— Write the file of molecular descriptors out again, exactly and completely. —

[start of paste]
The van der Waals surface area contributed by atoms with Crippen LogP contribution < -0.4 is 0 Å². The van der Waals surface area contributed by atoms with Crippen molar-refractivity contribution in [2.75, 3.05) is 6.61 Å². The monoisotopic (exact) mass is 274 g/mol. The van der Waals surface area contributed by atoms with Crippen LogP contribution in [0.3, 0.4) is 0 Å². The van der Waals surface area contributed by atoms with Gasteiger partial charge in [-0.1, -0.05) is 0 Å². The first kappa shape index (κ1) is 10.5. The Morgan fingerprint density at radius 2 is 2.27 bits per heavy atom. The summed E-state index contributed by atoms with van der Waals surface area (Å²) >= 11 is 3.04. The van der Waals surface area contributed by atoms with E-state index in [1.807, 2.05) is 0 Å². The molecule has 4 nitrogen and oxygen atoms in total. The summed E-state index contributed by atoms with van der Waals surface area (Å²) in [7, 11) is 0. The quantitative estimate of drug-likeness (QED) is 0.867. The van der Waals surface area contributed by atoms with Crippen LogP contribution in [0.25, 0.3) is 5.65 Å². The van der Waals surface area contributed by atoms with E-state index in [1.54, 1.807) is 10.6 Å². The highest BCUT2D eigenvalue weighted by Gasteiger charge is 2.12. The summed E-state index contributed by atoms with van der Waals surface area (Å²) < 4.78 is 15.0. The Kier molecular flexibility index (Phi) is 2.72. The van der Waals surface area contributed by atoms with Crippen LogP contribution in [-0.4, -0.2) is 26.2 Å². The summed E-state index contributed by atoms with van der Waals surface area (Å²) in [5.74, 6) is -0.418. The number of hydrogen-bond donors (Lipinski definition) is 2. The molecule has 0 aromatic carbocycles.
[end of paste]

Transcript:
The van der Waals surface area contributed by atoms with Crippen LogP contribution < -0.4 is 0 Å². The van der Waals surface area contributed by atoms with Crippen molar-refractivity contribution in [2.75, 3.05) is 6.61 Å². The monoisotopic (exact) mass is 274 g/mol. The van der Waals surface area contributed by atoms with Crippen LogP contribution in [0.3, 0.4) is 0 Å². The van der Waals surface area contributed by atoms with Gasteiger partial charge in [-0.1, -0.05) is 0 Å². The first kappa shape index (κ1) is 10.5. The Morgan fingerprint density at radius 2 is 2.27 bits per heavy atom. The summed E-state index contributed by atoms with van der Waals surface area (Å²) >= 11 is 3.04. The van der Waals surface area contributed by atoms with E-state index in [1.807, 2.05) is 0 Å². The molecule has 4 nitrogen and oxygen atoms in total. The summed E-state index contributed by atoms with van der Waals surface area (Å²) in [7, 11) is 0. The quantitative estimate of drug-likeness (QED) is 0.867. The van der Waals surface area contributed by atoms with Crippen LogP contribution in [0.25, 0.3) is 5.65 Å². The van der Waals surface area contributed by atoms with E-state index in [1.54, 1.807) is 10.6 Å². The highest BCUT2D eigenvalue weighted by Gasteiger charge is 2.12. The summed E-state index contributed by atoms with van der Waals surface area (Å²) < 4.78 is 15.0. The Kier molecular flexibility index (Phi) is 2.72. The van der Waals surface area contributed by atoms with Crippen LogP contribution in [-0.4, -0.2) is 26.2 Å². The summed E-state index contributed by atoms with van der Waals surface area (Å²) in [5.74, 6) is -0.418. The number of hydrogen-bond donors (Lipinski definition) is 2. The molecule has 0 aromatic carbocycles.